Then right click and copy, then paste it in-between the parenthesis on your custom stylesheet!

Visit your Source Code to see which stylesheet is next in line, then repeat until you are done copying all the ‘stylesheet’ information.

NOTE: If you use the Jetpack plugin, you will not be able to deactivate the stylesheet handle, shown as ‘jetpack_css’, so don’t even try. It is ‘concatenated from individual module CSS files’.

To remove the concatenated CSS file would require plugin modification which we are trying to avoid considering how often these plugins are updated.

If you see other stylesheets with the word Jetpack in it, you can deactivate those.

Your finished custom stylesheet (at least the top part of the plugin information), should look similar to the image above.


Highlight all the information from your custom stylesheet, that is between the ‘Plugin CSS Order Begin‘ and ‘Plugins CSS Order End‘ similar to below (to include the links), then paste it a few lines below all of the top part of your plugin information:

/* Yet Another Related Posts Plugin – Version 4.2.4 – yarppWidgetCss (…) */
/* Contact Form 7 – Version 4.1 – contact-form-7 (http://seoblogger…) */
/* Digg Digg – Version 5.3.6 – digg-digg (…) */
/* WP-PageNavi – Version 2.87 – wp-pagenavi (…) */
/* Jetpack by – Version 3.3 – jetpack-top-posts-widget (…) */

Now, put about 7 to 10 spaces between each of those lines of information.

Between these lines of information is where you will paste the stylesheet coding.

Go back to your WordPress page, source code and click on the first ‘stylesheet’ link… it will open a window with the code for that particular CSS stylesheet.

Now, hit ‘Ctrl + A’ on your keyboard to highlight all of the code, then ‘Ctrl + C’ to copy the information… now right click and select ‘back’, to go back to your stylesheets in the source code.

Now visit your custom stylesheet… press ‘Ctrl + V’ to paste the coding you just copied, a line or two below, the words that describe which stylesheet it is.

Now, rinse and repeat until you have pasted all the copied stylesheets from your source code.

ONE More Step Before the Custom Stylesheet is Complete

This next step can be tricky, but I know you can do it.

With your custom stylesheet open, hit Ctrl + F on your keyboard to open the ‘Find’ box.

In the Find box, type ‘image’… click the down arrow to see if you have any calls for images within the CSS stylesheets you combined into the 1 custom file.

If you come across any calls for images similar to the following line: “background:#fff url(../images/catnav-bg.png) bottom left repeat-x;“, you will need to give it an ‘Absolute’ path.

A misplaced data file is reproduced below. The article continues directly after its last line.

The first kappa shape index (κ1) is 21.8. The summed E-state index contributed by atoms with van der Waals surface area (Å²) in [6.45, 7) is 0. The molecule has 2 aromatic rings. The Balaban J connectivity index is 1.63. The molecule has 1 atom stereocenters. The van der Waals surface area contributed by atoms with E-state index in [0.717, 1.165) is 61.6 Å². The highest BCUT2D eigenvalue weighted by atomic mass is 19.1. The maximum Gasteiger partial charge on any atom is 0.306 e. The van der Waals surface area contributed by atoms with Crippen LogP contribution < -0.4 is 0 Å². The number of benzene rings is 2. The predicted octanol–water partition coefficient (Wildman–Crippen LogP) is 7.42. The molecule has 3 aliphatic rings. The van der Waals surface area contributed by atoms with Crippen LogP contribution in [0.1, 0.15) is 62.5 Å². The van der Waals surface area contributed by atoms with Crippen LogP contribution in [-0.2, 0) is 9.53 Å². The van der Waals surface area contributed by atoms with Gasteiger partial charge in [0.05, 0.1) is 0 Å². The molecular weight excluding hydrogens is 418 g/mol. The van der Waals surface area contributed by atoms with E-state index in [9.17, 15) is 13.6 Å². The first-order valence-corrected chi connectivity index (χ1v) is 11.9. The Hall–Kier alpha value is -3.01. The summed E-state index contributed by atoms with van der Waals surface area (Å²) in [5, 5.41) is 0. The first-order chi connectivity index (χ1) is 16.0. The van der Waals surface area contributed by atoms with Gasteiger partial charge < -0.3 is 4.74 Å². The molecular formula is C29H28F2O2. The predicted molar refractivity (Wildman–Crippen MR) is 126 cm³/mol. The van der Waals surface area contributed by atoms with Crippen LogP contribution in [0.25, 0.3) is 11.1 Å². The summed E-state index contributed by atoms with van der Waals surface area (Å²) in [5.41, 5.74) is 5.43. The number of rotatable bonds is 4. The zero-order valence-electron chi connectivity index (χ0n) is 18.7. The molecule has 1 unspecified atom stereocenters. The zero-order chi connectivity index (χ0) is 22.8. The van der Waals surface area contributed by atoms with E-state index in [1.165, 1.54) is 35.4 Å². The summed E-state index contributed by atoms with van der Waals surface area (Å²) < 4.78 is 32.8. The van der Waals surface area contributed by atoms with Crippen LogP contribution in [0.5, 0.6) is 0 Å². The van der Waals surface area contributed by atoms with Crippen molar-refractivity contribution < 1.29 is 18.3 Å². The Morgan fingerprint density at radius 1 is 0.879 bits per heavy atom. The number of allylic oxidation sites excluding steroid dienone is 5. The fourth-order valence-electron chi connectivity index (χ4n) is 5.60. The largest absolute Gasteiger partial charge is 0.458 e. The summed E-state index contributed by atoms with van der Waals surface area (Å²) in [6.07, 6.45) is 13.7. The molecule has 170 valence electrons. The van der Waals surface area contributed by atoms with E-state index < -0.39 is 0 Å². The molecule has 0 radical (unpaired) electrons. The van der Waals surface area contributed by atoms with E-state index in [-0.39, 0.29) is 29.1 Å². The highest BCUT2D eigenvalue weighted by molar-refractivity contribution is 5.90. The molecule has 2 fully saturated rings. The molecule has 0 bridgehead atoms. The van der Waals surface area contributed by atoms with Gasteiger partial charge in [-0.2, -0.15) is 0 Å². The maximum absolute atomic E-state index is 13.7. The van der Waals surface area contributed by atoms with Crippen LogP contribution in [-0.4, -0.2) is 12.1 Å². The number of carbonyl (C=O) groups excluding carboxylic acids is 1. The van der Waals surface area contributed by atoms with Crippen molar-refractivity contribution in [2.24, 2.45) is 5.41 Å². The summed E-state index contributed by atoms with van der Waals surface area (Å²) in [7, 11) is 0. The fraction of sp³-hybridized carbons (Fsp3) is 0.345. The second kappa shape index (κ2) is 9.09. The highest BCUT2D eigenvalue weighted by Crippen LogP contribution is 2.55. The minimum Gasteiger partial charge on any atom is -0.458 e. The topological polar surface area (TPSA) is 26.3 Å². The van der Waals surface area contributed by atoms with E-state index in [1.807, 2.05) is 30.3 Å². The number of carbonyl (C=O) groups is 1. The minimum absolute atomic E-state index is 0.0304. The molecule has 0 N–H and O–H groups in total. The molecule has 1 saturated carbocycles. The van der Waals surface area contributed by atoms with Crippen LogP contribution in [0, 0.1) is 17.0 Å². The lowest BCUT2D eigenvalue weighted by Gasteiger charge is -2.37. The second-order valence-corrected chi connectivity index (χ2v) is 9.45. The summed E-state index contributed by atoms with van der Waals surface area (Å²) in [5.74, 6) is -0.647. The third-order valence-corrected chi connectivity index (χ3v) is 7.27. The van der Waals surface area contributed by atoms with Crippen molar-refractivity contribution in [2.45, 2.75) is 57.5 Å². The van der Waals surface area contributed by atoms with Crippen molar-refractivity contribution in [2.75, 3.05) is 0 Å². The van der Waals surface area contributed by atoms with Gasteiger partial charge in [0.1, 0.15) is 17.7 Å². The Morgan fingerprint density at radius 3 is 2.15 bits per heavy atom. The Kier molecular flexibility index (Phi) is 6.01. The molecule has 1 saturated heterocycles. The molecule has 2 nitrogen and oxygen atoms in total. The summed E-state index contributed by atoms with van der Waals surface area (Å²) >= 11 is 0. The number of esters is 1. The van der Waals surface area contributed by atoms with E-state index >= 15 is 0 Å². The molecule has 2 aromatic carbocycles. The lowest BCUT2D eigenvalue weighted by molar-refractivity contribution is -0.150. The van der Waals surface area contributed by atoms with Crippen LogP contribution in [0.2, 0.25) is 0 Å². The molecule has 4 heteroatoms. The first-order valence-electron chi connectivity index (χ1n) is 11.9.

This means that you will need to create a full path website URL within the parenthesis if you want the image to work… the path to this image has changed from where this CSS stylesheet used to call home, which was somewhere within the ‘Plugins’ folder, located inside the ‘wp-content’ folder.

HINT: Scroll up in your custom stylesheet until you find which plugin the image belongs to and start following the path to the ‘image(s)’ folder where the png, jpg or gif file is located… then create your path.

You may want to open another tab or window to search for the path to make it easier to keep your custom stylesheet open.

By the time you locate the image, your final path should look similar to below:

When you are finished creating the path, highlight the whole URL address and put it in your browser’s address bar and hit enter to see if it works.

Go on to the next one using the down arrow to make sure all of your ‘images’ have an absolute path and the links work.

Click on the SAVE CHANGES button!

IMPORTANT: Before we move on, you will want to copy and paste the top part of the information from the custom stylesheet into a Word or Notepad document… you will need the names of the ‘Handles’ from each plugin to put in the script that will be coming up.

– – – –

Next… You Will Create a Link to this Custom Stylesheet

Below will be the code that you will place in the ‘header.php’ or ‘functions.php’ file depending on your WordPress theme.

Here is the determining factor to which method you will use… if you use the Genesis or Thesis theme, you will use the second method.

– Genesis and Thesis themes have a unique method to make their themes work – using action ‘hooks’.

Click this link to go to to the Genesis and Thesis information.

For other types of themes that use php templates, you will look for the ‘header.php’ file.

To locate this file, navigate to your WordPress theme using the following path (starting from the WordPress Core root directory):